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Journal of Public Mental Health, vol. 9 no. 2
Type: Research Article
ISSN: 1746-5729

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Article
Publication date: 11 May 2010

Asmiet Ramizy, Wisam J. Aziz, Z. Hassan, Khalid Omar and K. Ibrahim

The purpose of this paper is to describe how fabricate solar cell based‐on porous silicon (PS) prepared by electrochemical etching process is fabricated and the effect of…

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2405

Abstract

Purpose

The purpose of this paper is to describe how fabricate solar cell based‐on porous silicon (PS) prepared by electrochemical etching process is fabricated and the effect of porosity layer on the solar cell performance is investigated.

Design/methodology/approach

The techniques used include SiO2 thermal oxidation, ZnO/TiO2 sputtering deposition and PS prepared by electrochemical etching. Surface morphology and structural properties of porous Si were characterized by using scanning electron microscopy. Photoluminescence and Raman spectroscopy measurements were also performed at room temperature. Current‐voltage measurements of the fabricated solar cell were taken under 80 mW/cm2 illumination conditions. Optical reflectance was obtained by using optical reflectometer (Filmetrics‐F20).

Findings

Pore diameter and microstructure are dependent on anodization condition such as HF: ethanol concentration, duration time, temperature, and current density. On other hand, a much more homogeneous and uniform distribution of pores is obtained when compared with other wafer prepared with different electrolyte composition.

Originality/value

PS is found to be an excellent anti‐reflection coating against incident light when it is compared with another anti‐reflection coating and exhibits good light‐trapping of a wide wavelength spectrum which produce high efficiency solar cells (11.23 per cent).

Details

Microelectronics International, vol. 27 no. 2
Type: Research Article
ISSN: 1356-5362

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Article
Publication date: 14 September 2015

James Watson and Stephanie Daley

The purpose of this paper is to determine the incidence of the use of section 135(1) of the Mental Health Act 1983 in a London borough and describe the main features of…

Abstract

Purpose

The purpose of this paper is to determine the incidence of the use of section 135(1) of the Mental Health Act 1983 in a London borough and describe the main features of the population subject to that section.

Design/methodology/approach

Uses of section 135(1), hospital stay, and demographic data were gathered from service and patient records over one year. Means, medians, modes and standard deviation were calculated for interval data. Nominal data were cross-tabulated and the chi square test applied where appropriate. Study data were compared to census and national hospital data; the significance of proportional population differences were calculated using the Z-test.

Findings

In total, 63 uses of section 135(1) were recorded. It was primarily used with people with psychotic diagnoses (79 per cent), and was used predominantly in black populations, and among people aged 40-54. People admitted to hospital after section 135(1) use who had psychosis diagnoses had median spells in hospital that were double the corresponding national median.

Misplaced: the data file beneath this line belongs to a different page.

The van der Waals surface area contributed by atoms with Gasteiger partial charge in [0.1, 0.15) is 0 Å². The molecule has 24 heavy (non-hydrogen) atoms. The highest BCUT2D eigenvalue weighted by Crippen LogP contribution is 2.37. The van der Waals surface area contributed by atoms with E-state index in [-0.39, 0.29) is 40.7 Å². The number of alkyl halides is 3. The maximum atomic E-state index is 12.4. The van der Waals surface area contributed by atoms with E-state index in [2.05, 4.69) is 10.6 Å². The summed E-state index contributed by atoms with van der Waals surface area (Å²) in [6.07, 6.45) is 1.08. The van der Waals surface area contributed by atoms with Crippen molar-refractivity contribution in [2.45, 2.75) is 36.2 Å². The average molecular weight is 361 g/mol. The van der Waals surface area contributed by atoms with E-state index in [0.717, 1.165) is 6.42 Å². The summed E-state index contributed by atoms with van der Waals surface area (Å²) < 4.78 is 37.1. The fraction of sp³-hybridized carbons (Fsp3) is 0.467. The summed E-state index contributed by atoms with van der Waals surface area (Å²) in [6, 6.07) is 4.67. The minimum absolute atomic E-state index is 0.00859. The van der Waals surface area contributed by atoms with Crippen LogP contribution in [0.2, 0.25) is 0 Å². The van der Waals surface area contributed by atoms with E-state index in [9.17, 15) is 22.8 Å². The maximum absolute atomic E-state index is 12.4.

Research limitations/implications

Total uses of section 135(1) in the borough equated to 25 per cent of the national total for all section 135 admissions recorded in 2012/2013. Hospital statistics in England focusing on admissions alone may fail to reflect a more widespread use of this section. Further research is required to confirm and develop the findings of this small scale study.

Practical implications

The repeated use of this section is suggested as a marker for reviewing practice and resource allocation to prevent or shorten hospital admissions for people with psychosis diagnoses.

Originality/value

This paper highlights gaps in NHS data collection in England relevant to policy makers, mental health service providers, and the police service.

Details

Mental Health Review Journal, vol. 20 no. 3
Type: Research Article
ISSN: 1361-9322

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Article
Publication date: 1 June 1995

Kala Chand Seal

Demonstrates the application of spreadsheets in simulating queuingsystems with arrivals from a finite population. The problem is referredto as the machine repair problem…

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967

Abstract

Demonstrates the application of spreadsheets in simulating queuing systems with arrivals from a finite population. The problem is referred to as the machine repair problem where the members of the queue are machines that are breaking down and the servers are the technicians repairing the broken machines. The total number of machines are finite and pre‐specified. The technique for the development of the simulation is illustrated with six machines. Describes the approach for developing a generalized simulation model with any number of machines.

Details

International Journal of Operations & Production Management, vol. 15 no. 6
Type: Research Article
ISSN: 0144-3577

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Abstract

Details

Soldiers on International Missions
Type: Book
ISBN: 978-1-78973-032-6

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Article
Publication date: 24 September 2020

Martin Evans, Peter Farrell, Ayman Mashali and Wael Zewein

The purpose of this paper is to investigate critical success factors (CSFs) that enhance integration between building information modelling (BIM) and lean construction…

Abstract

Purpose

The purpose of this paper is to investigate critical success factors (CSFs) that enhance integration between building information modelling (BIM) and lean construction (LC) practices on construction mega-projects. BIM and LC have gained momentum in the past decade.